An Introduction to Leadership and Management Part 2: What’s your Leadership Style? - Activfirst
In our previous post we discussed what makes a great leader. Today we will take this one step further by looking at different leaderships styles. Have you ever considered your own leadership style?
There are times when a team needs to be led and times when they need to be managed. A strong manager will be able to tailor their leadership style to suit the needs of their team to get the best results.
Tannenbaum and Schmidt created a continuum model that clearly illustrates the difference between managing and leading. Their model shows the stages that a manager chooses to go through. Plus the level of authority that they will retain or relinquish in the decision-making process.
Kurt Lewin carried out experiments in 1939 around leadership. This resulted in identifying 3 main leadership styles: autocratic, democratic and laissez faire.
In accordance with the continuum model, an autocratic leader will typically use manager centred leadership and move through the stages by providing clear directives and delegating tasks with little or no input from the team.
- This style works well with less experienced colleagues or in situations where the task is rigid
- It could stifle colleagues who are able to use their initiatives and take ownership of tasks
- It could result in the team not being developed and not able to make decisions
- All the control and pressure stay’s solely with the manager
A laissez faire leader will follow the subordinate centred leadership and stay firmly at the right-hand side of the continuum model. This means that they abdicate their authority by giving their team the freedom to make decisions and take full ownership.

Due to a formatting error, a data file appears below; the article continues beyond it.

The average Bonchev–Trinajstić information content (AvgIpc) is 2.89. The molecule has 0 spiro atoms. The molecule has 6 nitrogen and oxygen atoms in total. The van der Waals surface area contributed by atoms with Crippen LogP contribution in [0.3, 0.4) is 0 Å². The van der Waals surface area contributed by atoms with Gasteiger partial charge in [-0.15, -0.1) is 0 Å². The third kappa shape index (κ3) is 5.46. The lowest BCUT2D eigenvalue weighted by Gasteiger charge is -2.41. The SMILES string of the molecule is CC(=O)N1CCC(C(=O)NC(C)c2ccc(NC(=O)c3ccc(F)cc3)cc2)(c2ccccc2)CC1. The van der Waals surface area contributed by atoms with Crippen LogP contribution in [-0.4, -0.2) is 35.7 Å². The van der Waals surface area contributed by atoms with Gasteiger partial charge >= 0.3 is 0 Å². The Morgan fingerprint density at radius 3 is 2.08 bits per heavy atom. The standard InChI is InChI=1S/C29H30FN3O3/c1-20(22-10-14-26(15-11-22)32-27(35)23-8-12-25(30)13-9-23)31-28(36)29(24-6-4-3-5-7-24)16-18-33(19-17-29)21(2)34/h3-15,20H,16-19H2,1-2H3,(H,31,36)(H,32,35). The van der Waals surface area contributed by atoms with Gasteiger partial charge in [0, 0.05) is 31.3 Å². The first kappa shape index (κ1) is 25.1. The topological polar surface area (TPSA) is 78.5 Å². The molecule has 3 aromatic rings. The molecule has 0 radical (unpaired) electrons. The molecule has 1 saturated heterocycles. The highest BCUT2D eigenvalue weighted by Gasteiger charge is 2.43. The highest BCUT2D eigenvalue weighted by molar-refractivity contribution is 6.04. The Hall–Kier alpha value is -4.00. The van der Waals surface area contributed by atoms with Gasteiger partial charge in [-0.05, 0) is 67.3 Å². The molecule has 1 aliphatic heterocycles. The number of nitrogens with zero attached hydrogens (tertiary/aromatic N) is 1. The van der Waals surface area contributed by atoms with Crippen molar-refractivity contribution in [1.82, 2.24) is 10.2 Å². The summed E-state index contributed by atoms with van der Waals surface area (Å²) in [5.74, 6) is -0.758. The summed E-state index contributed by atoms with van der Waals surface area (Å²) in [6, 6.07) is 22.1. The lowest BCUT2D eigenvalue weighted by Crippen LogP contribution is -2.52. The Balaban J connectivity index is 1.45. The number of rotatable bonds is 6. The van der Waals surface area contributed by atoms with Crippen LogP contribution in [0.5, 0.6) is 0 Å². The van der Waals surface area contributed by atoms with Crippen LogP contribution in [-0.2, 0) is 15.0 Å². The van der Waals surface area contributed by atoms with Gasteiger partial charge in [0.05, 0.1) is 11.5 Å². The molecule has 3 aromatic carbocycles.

- This can be great for an experienced and motivated team
- The team needs to be skilled and knowledgeable to make effective decisions
- Could be detrimental to use with a team that aren’t able to motivate themselves
- Could result in targets not being met and standards being poor
A democratic leader will also focus on subordinate centred leadership but will move through the stages towards the left-hand side of the model. This means that they work closely with their team and encourage them to contribute to the decision–making process but ultimately maintain the authority and make the final decision based on the ideas and contributions from the team.
- If this is executed well then it can make the team feel valued
- Give them ownership of the task whilst still providing clear directives
- It can be time consuming to agree on objectives and tasks
- The team need to be invested and motivated for it to work effectively
Although all the leadership styles have their place in management, it was concluded by Lewin that democratic leadership could be the most effective style to utilise as it can help teams to develop and grow whilst staying motivated through being actively led.
It’s worth thinking about what your dominant leadership style is and if that’s the right one to get the best out of your team?